You’re drawn to the pres­tige, not the per­son

Winnipeg Free Press - Section G - - ARTS & LIFE - MAU­REEN SCURFIELD

DEAR MISS LONE­LY­HEARTS: I just ran into an old boyfriend in St. Vi­tal Cen­tre. I got rid of him 10 years ago when we were in our 20s be­cause he was so im­ma­ture and just a blue-col­lar worker. Imag­ine my sur­prise when he told me he took my breakup lec­ture to heart, went back to school and be­came a doc­tor. When I got in my car and the shock worse off, I was find­ing my­self re-at­tracted to this man. That night I called his mom, got his num­ber and phoned him. He an­swered. I asked him if was sin­gle and he said yes. But when I asked him if he’d like to go out to din­ner, he said, “I told you that I took your breakup lec­ture to heart. What I didn’t tell you was that you broke my heart and I would never go out with you again. You only think I’m at­trac­tive now be­cause I’m suc­cess­ful.” Of all the nerve! That’s not true. I was at­tracted be­cause he is all that I thought he could be, and re­fused to be at the time. — Taken Aback, St. Vi­tal

Dear Taken Aback: It’s not com­pli­cated. He was mean be­cause you were mean to him and broke his heart. Peo­ple may get past painful burn­ings of the soul, but they re­mem­ber who burned them. As for his snarky doc­tor com­ment, he might be right. Doc­tors have a lot of pres­tige and you are turned on by pres­tige. What­ever he was do­ing as for work as a young man wasn’t im­pres­sive enough to keep you around. Why would he want you back in his life now to reap the ben­e­fits of his change in sta­tus? By the way, how much sta­tus have you achieved on your own?

Dear Miss Lone­ly­hearts: Re­gard­ing the let­ter about the lady stand­ing in the yard, peer­ing in the win­dow — although it may seem odd, we had a sim­i­lar in­ci­dent. We were out­side one sum­mer day, do­ing yard work, when a lady drove by, star­ing at the house. She stopped and told us that when she was lit­tle, she lived in our house and it was the hap­pi­est time of her life, be­fore they moved and things got bad be­tween her mom and dad, who even­tu­ally di­vorced. We in­vited her in­side to look around and she got all choked up. I think it gave her some kind of clo­sure. We never saw her again. That was a cou­ple of years ago. If the let­ter writer sees the lady again, I rec­om­mend she in­vite her in; I bet that would be the end of it. It may even be the end of it now that she peeked in­side. — Feel­ing For Her, Win­nipeg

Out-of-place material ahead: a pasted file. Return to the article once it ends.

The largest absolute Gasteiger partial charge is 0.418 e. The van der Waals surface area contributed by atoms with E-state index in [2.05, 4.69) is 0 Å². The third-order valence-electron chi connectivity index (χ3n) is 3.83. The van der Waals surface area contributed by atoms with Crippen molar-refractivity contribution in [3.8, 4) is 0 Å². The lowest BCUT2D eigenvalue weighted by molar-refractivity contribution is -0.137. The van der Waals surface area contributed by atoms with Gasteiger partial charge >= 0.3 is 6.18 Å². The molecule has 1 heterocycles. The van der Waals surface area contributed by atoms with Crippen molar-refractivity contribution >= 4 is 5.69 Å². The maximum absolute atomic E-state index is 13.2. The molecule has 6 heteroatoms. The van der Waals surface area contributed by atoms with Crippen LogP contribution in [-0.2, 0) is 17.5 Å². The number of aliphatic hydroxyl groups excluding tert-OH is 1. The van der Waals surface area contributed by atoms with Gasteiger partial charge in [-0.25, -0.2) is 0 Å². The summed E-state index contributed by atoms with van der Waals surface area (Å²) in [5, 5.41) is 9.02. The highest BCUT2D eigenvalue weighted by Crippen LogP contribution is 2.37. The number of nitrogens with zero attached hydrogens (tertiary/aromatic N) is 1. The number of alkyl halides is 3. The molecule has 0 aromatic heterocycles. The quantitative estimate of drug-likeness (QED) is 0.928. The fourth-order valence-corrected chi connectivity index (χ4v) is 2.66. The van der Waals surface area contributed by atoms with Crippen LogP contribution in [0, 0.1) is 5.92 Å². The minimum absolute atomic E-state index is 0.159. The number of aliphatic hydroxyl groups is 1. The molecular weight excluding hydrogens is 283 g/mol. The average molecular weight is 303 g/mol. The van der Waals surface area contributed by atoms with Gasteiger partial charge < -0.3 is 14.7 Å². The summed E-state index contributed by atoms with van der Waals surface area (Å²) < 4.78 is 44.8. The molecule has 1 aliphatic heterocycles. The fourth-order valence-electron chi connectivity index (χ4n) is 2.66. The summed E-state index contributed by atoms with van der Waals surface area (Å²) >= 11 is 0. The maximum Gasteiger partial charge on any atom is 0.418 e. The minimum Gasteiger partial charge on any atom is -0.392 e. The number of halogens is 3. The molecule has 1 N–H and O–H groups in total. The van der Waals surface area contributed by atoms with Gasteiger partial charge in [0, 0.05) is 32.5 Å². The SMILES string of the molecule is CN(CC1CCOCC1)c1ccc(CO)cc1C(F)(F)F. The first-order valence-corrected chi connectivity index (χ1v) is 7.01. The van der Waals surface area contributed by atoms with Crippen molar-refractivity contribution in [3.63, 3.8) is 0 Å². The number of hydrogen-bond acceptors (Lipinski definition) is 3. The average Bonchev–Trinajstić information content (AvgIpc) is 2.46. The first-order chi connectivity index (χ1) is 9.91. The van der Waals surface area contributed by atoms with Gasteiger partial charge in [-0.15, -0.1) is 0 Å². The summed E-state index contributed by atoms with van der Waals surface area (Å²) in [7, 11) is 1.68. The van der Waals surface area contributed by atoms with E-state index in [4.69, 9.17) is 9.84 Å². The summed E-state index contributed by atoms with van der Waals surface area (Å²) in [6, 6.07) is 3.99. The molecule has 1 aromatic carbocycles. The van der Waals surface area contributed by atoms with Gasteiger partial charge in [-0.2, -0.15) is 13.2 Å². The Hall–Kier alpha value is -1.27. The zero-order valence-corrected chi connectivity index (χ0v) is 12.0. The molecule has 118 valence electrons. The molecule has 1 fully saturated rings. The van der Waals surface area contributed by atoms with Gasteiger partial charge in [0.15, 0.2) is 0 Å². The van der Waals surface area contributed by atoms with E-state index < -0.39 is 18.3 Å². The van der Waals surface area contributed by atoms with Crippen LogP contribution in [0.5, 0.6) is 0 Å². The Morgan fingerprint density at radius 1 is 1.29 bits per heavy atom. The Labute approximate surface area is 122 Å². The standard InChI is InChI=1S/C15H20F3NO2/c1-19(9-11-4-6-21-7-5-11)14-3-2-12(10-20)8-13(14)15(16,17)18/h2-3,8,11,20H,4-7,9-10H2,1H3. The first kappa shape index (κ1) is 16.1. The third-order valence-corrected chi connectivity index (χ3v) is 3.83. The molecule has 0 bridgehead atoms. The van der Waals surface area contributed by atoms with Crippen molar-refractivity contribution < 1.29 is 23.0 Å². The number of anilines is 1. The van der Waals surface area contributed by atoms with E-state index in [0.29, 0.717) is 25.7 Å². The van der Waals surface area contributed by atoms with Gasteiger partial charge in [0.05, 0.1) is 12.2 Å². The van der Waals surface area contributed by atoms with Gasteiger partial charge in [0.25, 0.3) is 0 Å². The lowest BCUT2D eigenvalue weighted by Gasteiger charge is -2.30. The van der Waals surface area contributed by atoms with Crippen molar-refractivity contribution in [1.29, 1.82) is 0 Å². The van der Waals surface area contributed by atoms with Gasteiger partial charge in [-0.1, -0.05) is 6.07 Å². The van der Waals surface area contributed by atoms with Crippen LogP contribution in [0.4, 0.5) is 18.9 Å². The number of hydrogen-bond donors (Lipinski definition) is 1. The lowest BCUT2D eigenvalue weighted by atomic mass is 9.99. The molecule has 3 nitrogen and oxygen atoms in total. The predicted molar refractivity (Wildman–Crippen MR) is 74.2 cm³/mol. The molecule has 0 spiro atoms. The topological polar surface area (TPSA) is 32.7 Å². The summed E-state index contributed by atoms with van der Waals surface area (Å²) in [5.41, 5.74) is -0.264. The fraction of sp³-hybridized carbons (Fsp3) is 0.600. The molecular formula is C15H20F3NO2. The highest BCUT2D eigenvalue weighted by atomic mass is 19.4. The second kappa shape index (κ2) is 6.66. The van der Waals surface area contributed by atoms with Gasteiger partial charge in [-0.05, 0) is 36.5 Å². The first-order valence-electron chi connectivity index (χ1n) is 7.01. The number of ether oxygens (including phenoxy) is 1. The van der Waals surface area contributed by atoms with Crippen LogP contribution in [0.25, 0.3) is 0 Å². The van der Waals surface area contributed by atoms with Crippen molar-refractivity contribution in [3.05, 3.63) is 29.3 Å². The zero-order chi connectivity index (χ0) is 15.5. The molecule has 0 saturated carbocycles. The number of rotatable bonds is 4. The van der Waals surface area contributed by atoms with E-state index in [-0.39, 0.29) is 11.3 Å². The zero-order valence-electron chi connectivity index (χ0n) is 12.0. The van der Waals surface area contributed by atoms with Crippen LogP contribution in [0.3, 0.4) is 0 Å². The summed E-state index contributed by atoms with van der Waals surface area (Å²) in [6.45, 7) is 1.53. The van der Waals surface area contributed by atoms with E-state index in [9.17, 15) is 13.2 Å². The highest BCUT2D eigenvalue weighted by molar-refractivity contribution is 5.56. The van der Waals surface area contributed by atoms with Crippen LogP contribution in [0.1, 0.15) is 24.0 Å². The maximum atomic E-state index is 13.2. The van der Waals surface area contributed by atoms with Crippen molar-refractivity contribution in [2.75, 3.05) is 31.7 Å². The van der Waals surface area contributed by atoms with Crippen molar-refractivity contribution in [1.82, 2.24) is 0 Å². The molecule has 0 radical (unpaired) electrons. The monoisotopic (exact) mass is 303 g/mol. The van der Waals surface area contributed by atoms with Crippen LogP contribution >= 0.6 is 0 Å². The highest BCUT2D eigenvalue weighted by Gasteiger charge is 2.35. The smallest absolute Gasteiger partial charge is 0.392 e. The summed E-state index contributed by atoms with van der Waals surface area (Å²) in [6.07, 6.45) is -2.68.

Dear Feel­ing: Go­ing back into a house that once con­tained all your things and your pic­tures and your mem­o­ries feels strange when it is to­tally dif­fer­ent. When it is filled up with a whole dif­fer­ent “story,” it can give you clo­sure or it can give you a feel­ing of loss and sad­ness. Some­times it’s best not to go in. Hopefully, the old lady’s stolen peek through the win­dow gave her just enough to let her heart rest. She isn’t a dan­ger. It’s time for that new fam­ily to open those cur­tain again and carry on.

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